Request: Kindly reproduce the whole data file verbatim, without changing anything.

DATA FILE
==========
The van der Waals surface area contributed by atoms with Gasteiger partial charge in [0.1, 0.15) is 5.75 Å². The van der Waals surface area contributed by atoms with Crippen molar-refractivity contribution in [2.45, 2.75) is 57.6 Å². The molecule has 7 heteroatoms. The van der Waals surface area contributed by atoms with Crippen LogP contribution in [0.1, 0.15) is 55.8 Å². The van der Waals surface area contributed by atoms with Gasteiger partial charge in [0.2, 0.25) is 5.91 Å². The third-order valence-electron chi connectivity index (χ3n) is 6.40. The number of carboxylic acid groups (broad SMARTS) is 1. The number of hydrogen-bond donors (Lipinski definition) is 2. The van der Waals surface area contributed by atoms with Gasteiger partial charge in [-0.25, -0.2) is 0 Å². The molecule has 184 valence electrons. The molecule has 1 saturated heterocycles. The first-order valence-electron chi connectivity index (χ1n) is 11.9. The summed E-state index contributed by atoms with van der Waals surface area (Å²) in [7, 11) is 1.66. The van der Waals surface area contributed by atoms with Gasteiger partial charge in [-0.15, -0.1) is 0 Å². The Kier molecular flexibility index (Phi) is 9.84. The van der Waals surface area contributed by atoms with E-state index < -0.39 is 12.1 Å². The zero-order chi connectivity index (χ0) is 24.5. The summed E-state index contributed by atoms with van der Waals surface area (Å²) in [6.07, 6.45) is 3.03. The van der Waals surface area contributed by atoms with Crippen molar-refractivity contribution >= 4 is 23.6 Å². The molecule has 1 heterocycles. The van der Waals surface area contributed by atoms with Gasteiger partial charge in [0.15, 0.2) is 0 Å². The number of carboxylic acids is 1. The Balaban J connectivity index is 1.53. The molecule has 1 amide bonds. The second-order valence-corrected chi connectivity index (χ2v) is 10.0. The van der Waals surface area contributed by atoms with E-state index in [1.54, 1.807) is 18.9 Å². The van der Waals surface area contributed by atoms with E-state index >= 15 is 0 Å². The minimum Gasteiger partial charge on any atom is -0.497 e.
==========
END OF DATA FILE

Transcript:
The van der Waals surface area contributed by atoms with Gasteiger partial charge in [0.1, 0.15) is 5.75 Å². The van der Waals surface area contributed by atoms with Crippen molar-refractivity contribution in [2.45, 2.75) is 57.6 Å². The molecule has 7 heteroatoms. The van der Waals surface area contributed by atoms with Crippen LogP contribution in [0.1, 0.15) is 55.8 Å². The van der Waals surface area contributed by atoms with Gasteiger partial charge in [0.2, 0.25) is 5.91 Å². The third-order valence-electron chi connectivity index (χ3n) is 6.40. The number of carboxylic acid groups (broad SMARTS) is 1. The number of hydrogen-bond donors (Lipinski definition) is 2. The van der Waals surface area contributed by atoms with Gasteiger partial charge in [-0.25, -0.2) is 0 Å². The molecule has 184 valence electrons. The molecule has 1 saturated heterocycles. The first-order valence-electron chi connectivity index (χ1n) is 11.9. The summed E-state index contributed by atoms with van der Waals surface area (Å²) in [7, 11) is 1.66. The van der Waals surface area contributed by atoms with Gasteiger partial charge in [-0.15, -0.1) is 0 Å². The Kier molecular flexibility index (Phi) is 9.84. The van der Waals surface area contributed by atoms with E-state index < -0.39 is 12.1 Å². The zero-order chi connectivity index (χ0) is 24.5. The summed E-state index contributed by atoms with van der Waals surface area (Å²) in [6.07, 6.45) is 3.03. The van der Waals surface area contributed by atoms with Crippen molar-refractivity contribution >= 4 is 23.6 Å². The molecule has 1 heterocycles. The van der Waals surface area contributed by atoms with Gasteiger partial charge in [0.15, 0.2) is 0 Å². The number of carboxylic acids is 1. The Balaban J connectivity index is 1.53. The molecule has 1 amide bonds. The second-order valence-corrected chi connectivity index (χ2v) is 10.0. The van der Waals surface area contributed by atoms with E-state index in [1.54, 1.807) is 18.9 Å². The van der Waals surface area contributed by atoms with E-state index >= 15 is 0 Å². The minimum Gasteiger partial charge on any atom is -0.497 e.